50 Management Ideas
are all in “management” in one way or another, and the various theories of
management are bandied about as if they were gospel. Edward Russel-Walling,
a business, finance and economic affairs writer, has come up with a book
called “50 Management Ideas you really need to know” (ISBN 9-7818-4724-0,
Quercus publishers, London) and it was of interest to see what I should
know, and what I could discard.
I warmed to this book when he quoted the comic strip character Dilbert in
the item on Corporate strategy with the Mission Statement (we’ve all got one
hanging on the wall, right?) “We strive to assertively enhance
mission-critical intellectual capital in order to completely leverage
existing error-free catalysts for change while promoting personal employee
growth.” Author Russel-Walling suggests the mission statement should reflect
the truth and not these Dilbert-like aspirations. I agree.
Russel-Walling has done his research well and my favorite aphorism in the
book is undoubtedly that from the Franciscan friar William of Occam (Occam’s
razor) who said “essentially the simplest solution is usually the best.”
That was in the 14th century, but the author updates this by showing that
“lowest complexity” companies had revenue growth twice as fast as their
peers today. The KISS principle works well, it seems.
Number 23 in the 50 Management Ideas is Globalization, and Russel-Walling
freely admits that this is not a management idea, but is a world-wide
phenomenon making managers rethink their ideas and strategies to gain a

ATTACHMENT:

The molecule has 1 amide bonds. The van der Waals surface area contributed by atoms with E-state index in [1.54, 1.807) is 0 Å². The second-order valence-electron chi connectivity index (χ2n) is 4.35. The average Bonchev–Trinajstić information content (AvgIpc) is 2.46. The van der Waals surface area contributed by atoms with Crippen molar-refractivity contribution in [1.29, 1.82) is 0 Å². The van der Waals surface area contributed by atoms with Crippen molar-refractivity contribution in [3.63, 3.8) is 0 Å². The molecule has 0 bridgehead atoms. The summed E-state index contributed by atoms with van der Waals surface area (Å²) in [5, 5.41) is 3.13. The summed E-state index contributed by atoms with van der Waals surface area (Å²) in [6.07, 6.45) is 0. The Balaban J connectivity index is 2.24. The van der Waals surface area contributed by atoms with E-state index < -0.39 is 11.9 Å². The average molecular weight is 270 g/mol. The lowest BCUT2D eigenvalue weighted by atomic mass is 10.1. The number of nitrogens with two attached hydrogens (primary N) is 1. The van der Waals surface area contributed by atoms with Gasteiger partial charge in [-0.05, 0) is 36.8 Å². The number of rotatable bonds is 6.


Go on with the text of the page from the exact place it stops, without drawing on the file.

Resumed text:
competitive advantage. He attributes the coining of the word ‘globalization’
to Harvard economist Theodore Levitt in 1983, and says that the
globalization produced by outsourcing to India and China will elevate both
these countries to economic super-powers within the next 20 years. I
personally doubt if we have to wait that long. He also mentions the
forthcoming economic Tzars which includes Russia plus Brazil, the
Philippines, and even Vietnam. Thailand does not get a mention, but that
probably does not come as a shock to any world manufacturer standing on the
sidelines looking in.
Russel-Walling’s sources of inspiration are many-fold, from Alvin Toffler
(Future Shock) to Sun Tzu (Art of War), and I like the way he integrates
them into today’s management styles.
The www effect has been left to be item number 49 in the book, which was,
for me at least, somewhat surprising, as the web seems to be an integral
part of everyone’s lives these days, both personal and corporate. The web is
very different from its original, page-oriented self. Today the web is a
place you go to get things done.
It is hard-cover, printed and bound in China, showing his London publishers
had an eye on costs and outsourced as part of their management ideas. At B.
495 on Bookazine’s shelves it is probably a bargain, but whilst the author
did give me 50 ideas, he omitted to indicate which ones were the most
important. This is the only defect in what is otherwise an excellent
top-management publication. At least when they use acronyms like CRM and
TQM, they will actually know what it means, and what it does.